A few quibbles aside, The Columnist explores a compelling figure and complicated chapter of American history 

Cold War Kid

Cold War Kid

Last weekend, with a gala audience in attendance — including Tony- and Pulitzer-winning playwright David Auburn, the city's major critics and assorted dignitaries — Tennessee Repertory Theatre opened The Columnist, a drama rooted in mid-20th century American politics and journalism.

Auburn's play was developed locally in part via an Ingram fellowship in 2010 (see "From Page to Stage" on p. 22) and enjoyed a Broadway run in 2012. It's based on the true story of Joseph Alsop, a respected Washington, D.C.-based syndicated columnist whose influence was felt most heavily during the Eisenhower, Kennedy and Johnson administrations.

In New York, Alsop was played by John Lithgow. Music City audiences get the next best thing: favorite son David Alford, one of the few local thespians with the track record and gravitas to take on this tour de force role.

Presumably due to his commitments for the ongoing filming of the TV show Nashville — on which he plays Bucky Dawes, manager of country singer Rayna Jaymes (Connie Britton) — Alford kept his goatee for this portrayal. Alsop himself, meanwhile, was a beardless patrician sort.

But Alsop was bearded in another way. To hide his sexual orientation, made clear in a gay dalliance in Moscow portrayed at curtain's rise, he marries Susan Mary Patten at the age of 51, thus providing an instant family to protect his secret. Alsop's reputation as an opinionated if prim political pundit was well-publicized, but his homosexuality was not.

Auburn's portrait grapples with these personal issues via two threads: an attempt by the KGB to expose Alsop's gay activity (and thus short-circuit his influence), and the eventual revelation that for obvious reasons, his marriage will not work out.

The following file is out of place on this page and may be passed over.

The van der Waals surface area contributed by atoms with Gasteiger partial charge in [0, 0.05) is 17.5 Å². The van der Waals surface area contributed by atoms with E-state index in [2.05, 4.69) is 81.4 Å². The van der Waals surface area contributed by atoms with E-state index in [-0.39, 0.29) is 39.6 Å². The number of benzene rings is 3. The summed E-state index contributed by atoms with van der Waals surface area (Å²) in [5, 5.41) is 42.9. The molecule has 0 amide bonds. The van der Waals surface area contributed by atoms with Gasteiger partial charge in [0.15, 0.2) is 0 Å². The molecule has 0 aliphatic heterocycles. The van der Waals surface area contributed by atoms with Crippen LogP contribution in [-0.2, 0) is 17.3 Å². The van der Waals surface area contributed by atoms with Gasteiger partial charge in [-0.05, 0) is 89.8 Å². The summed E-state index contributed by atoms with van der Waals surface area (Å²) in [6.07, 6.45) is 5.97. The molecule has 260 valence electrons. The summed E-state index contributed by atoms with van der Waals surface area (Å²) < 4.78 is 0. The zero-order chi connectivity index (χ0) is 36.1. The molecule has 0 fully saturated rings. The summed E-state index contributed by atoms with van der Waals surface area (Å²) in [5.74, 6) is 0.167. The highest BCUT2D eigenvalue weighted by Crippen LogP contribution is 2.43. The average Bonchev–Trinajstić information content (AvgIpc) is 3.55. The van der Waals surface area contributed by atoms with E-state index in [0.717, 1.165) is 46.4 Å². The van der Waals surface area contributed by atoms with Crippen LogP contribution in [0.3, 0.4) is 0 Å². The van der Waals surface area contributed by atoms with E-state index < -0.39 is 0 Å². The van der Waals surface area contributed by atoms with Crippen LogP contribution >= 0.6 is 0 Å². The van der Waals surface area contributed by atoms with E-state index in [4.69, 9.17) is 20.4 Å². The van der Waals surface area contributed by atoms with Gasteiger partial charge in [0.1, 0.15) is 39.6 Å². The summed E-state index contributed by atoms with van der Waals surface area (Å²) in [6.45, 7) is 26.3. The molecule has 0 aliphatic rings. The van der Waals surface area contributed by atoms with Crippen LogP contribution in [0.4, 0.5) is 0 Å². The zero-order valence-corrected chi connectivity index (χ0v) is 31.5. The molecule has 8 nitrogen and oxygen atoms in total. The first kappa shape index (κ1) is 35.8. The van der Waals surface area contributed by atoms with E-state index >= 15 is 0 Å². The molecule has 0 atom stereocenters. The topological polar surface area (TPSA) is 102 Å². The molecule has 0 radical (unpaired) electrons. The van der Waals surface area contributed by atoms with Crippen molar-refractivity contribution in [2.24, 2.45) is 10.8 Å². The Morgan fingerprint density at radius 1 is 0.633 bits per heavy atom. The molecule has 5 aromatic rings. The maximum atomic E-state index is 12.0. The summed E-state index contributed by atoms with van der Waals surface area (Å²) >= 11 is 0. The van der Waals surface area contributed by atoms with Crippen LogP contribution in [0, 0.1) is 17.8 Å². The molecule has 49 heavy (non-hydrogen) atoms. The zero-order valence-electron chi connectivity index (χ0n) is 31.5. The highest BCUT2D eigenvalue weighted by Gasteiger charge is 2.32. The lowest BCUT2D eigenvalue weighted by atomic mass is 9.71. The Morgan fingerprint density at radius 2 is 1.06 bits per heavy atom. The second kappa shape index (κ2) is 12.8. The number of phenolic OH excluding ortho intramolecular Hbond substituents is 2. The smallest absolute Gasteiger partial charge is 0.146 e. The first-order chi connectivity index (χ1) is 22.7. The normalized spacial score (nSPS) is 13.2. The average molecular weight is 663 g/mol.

But as interesting as that all is, the main thrust here is the depiction of Alsop as a Washington insider whose strong anti-communist stance held firm through the Cold War and the Vietnam debacle. Auburn's text is clearly rooted more in historical research than conjecture, and the author puts forth a credible portrait with a straightforward structure.

Alford plays it all with general panache, though Auburn's strongly pitched Act 1 arc flattens out in the drier Act 2, as the excitement of the national political scene turns glum with the advent of sad personal events, such as the death of Alsop's brother and collaborator, Stewart.

There's an estimable cast backing up Alford, under the direction of René Copeland. Jeff Boyet is an earnest Stewart, and Jenny Littleton's Susan Mary is carefully depicted. With the exception of their occasionally close interaction with each other, these characterizations appear overly formal, but that may well be the intention of Auburn's script — they are, after all, members of the Washington aristocracy. As Alsop's stepdaughter Abigail, Amanda Card yet again uncannily captures the spirit and mindset of one far younger than herself — from impatient high schooler to college-age war protester.

Also on hand is Patrick Waller as the Russian Andrei, and he's rock-solid. That is slightly less true for Benjamin Reed, who has the challenging task of playing a young David Halberstam. But after a fairly weak entrance, Reed achieves a credible portrayal of the jaded war correspondent. Will Miranne completes the ensemble in a brief cameo.

Gary Hoff's set is generally effective and serves its multifunctional purposes, though its most common locus, Alsop's Georgetown home, might have benefited from a little more colonial charm.

Quibbles aside, The Columnist explores a compelling figure and complicated chapter of American history, and it's worth a trip to see it performed by the company that helped it take flight.

It runs through May 4 at TPAC's Johnson Theater.

Email arts@nashvillescene.com.

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